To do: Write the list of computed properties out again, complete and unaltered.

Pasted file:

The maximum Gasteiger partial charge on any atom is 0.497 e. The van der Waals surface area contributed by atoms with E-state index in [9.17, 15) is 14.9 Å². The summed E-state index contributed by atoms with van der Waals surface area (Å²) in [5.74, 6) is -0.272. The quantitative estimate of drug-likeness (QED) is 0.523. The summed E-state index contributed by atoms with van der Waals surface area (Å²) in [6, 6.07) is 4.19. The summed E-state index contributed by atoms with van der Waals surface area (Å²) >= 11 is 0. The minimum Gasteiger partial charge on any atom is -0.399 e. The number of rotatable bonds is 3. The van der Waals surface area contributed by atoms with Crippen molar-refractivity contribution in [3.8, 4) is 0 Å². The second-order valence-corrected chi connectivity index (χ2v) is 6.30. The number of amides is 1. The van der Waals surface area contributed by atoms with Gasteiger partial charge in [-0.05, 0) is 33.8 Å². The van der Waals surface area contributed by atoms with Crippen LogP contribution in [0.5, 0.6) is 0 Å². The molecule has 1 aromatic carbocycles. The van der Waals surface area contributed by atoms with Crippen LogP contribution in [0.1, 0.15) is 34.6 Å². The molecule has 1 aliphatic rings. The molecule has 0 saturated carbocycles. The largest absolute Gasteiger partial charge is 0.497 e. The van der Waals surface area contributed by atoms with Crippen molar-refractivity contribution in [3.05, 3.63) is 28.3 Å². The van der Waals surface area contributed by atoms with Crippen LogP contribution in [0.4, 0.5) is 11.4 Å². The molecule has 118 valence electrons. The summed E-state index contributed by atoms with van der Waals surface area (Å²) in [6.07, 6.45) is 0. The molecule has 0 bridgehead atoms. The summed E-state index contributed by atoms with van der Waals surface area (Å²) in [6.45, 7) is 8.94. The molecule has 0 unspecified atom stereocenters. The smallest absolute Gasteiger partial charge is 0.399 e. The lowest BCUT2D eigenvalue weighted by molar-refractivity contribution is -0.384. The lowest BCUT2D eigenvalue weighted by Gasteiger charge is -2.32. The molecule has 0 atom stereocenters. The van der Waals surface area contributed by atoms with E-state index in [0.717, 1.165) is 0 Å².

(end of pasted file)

The maximum Gasteiger partial charge on any atom is 0.497 e. The van der Waals surface area contributed by atoms with E-state index in [9.17, 15) is 14.9 Å². The summed E-state index contributed by atoms with van der Waals surface area (Å²) in [5.74, 6) is -0.272. The quantitative estimate of drug-likeness (QED) is 0.523. The summed E-state index contributed by atoms with van der Waals surface area (Å²) in [6, 6.07) is 4.19. The summed E-state index contributed by atoms with van der Waals surface area (Å²) >= 11 is 0. The minimum Gasteiger partial charge on any atom is -0.399 e. The number of rotatable bonds is 3. The van der Waals surface area contributed by atoms with Crippen molar-refractivity contribution in [3.8, 4) is 0 Å². The second-order valence-corrected chi connectivity index (χ2v) is 6.30. The number of amides is 1. The van der Waals surface area contributed by atoms with Gasteiger partial charge in [-0.05, 0) is 33.8 Å². The van der Waals surface area contributed by atoms with Crippen LogP contribution in [0.5, 0.6) is 0 Å². The molecule has 1 aromatic carbocycles. The van der Waals surface area contributed by atoms with Crippen LogP contribution in [0.1, 0.15) is 34.6 Å². The molecule has 1 aliphatic rings. The molecule has 0 saturated carbocycles. The largest absolute Gasteiger partial charge is 0.497 e. The van der Waals surface area contributed by atoms with Crippen molar-refractivity contribution in [3.05, 3.63) is 28.3 Å². The van der Waals surface area contributed by atoms with Crippen LogP contribution in [0.4, 0.5) is 11.4 Å². The molecule has 118 valence electrons. The summed E-state index contributed by atoms with van der Waals surface area (Å²) in [6.07, 6.45) is 0. The molecule has 0 bridgehead atoms. The summed E-state index contributed by atoms with van der Waals surface area (Å²) in [6.45, 7) is 8.94. The molecule has 0 unspecified atom stereocenters. The smallest absolute Gasteiger partial charge is 0.399 e. The lowest BCUT2D eigenvalue weighted by molar-refractivity contribution is -0.384. The lowest BCUT2D eigenvalue weighted by Gasteiger charge is -2.32. The molecule has 0 atom stereocenters. The van der Waals surface area contributed by atoms with E-state index in [0.717, 1.165) is 0 Å².